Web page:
Date of Award

12-18-2014

Degree Type

Dissertation

Degree Name

Doctor of Philosophy (PhD)

Department

Educational Psychology and Special Education

First Advisor

Dr. Amy Lederberg

Second Advisor

Dr. Daphne Greenberg

Third Advisor

Dr. Hongli Li

Fourth Advisor

Dr. Nannette Commander

Abstract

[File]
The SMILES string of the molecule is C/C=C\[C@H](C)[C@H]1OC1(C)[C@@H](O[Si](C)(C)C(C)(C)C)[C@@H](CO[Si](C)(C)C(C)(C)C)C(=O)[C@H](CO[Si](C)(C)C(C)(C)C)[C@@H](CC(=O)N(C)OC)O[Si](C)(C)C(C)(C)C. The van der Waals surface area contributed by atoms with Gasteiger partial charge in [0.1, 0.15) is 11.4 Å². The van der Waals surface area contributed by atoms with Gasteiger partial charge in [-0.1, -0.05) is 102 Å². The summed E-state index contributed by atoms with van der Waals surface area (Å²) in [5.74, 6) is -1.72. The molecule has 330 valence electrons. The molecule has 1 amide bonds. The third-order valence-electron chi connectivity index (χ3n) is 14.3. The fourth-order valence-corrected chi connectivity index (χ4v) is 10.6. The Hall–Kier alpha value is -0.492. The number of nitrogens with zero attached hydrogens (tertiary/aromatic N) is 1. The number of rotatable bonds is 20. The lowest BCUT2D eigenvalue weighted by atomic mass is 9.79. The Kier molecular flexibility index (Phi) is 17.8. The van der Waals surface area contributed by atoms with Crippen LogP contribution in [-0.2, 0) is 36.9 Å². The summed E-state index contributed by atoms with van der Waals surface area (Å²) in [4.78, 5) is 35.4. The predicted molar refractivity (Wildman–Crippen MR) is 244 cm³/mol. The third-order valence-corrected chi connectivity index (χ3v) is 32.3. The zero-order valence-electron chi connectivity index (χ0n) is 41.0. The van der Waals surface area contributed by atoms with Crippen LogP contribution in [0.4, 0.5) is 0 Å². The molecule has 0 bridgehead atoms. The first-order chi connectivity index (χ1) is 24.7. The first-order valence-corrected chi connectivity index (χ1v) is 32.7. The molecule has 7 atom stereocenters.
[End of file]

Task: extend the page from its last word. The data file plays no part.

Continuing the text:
Idioms such as break a leg and piece of cake make up a significant portion of spoken and written discourse. Like other linguistic expressions stemming from conceptual metaphor (e.g., metaphors, similes), idioms serve to provide understanding of one concept in relation to a different concept (e.g., love is a journey). The ability to comprehend figurative expressions has an extended developmental period that begins as young as 5 years and continues into adulthood. The Language Experience Hypothesis attributes figurative language competence to meaningful exposure to figurative expressions. The Global Elaboration Hypothesis, however, proposes that figurative language comprehension depends upon skills needed for general text comprehension (e.g., ability to make inferences, semantic knowledge). Studies with children and adolescents have shown that reading comprehension relates to both idiom familiarity and comprehension. Similar studies have not been conducted with adult struggling readers. This study examined idiom familiarity and comprehension of adult struggling readers (N = 60; M age = 41 years) in relation to their reading skills. The Idiom Familiarity and Idiom Comprehension tasks developed by Nippold and colleagues (1993, 2001) were used, which allowed for comparisons between the performance of adult struggling readers in this study and past research. Participants’ idiom comprehension scores were lower than those of adults studied in previous research, and comparable to those of children reading at similar levels. Their familiarity rankings of individual idioms aligned with the levels established by Nippold and Rudzinski (1993); however, they were less familiar with idioms than the twelfth grade group. Results from a familiarity (high, moderate, low) x context (isolation, story) ANOVA showed story context helped adult struggling readers comprehend more high-familiarity idioms, but hindered comprehension of low-familiarity idioms. Hierarchical regressions revealed that reading comprehension accounted for unique variance over and beyond idiom familiarity and word reading skills for idioms presented in both isolation and story contexts. Findings from this study contribute to the study of figurative language comprehension by examining adults with limited literacy skills. Similarly, these findings contribute to the field of adult literacy by providing initial evidence of adult struggling readers’ familiarity and comprehension of idioms.

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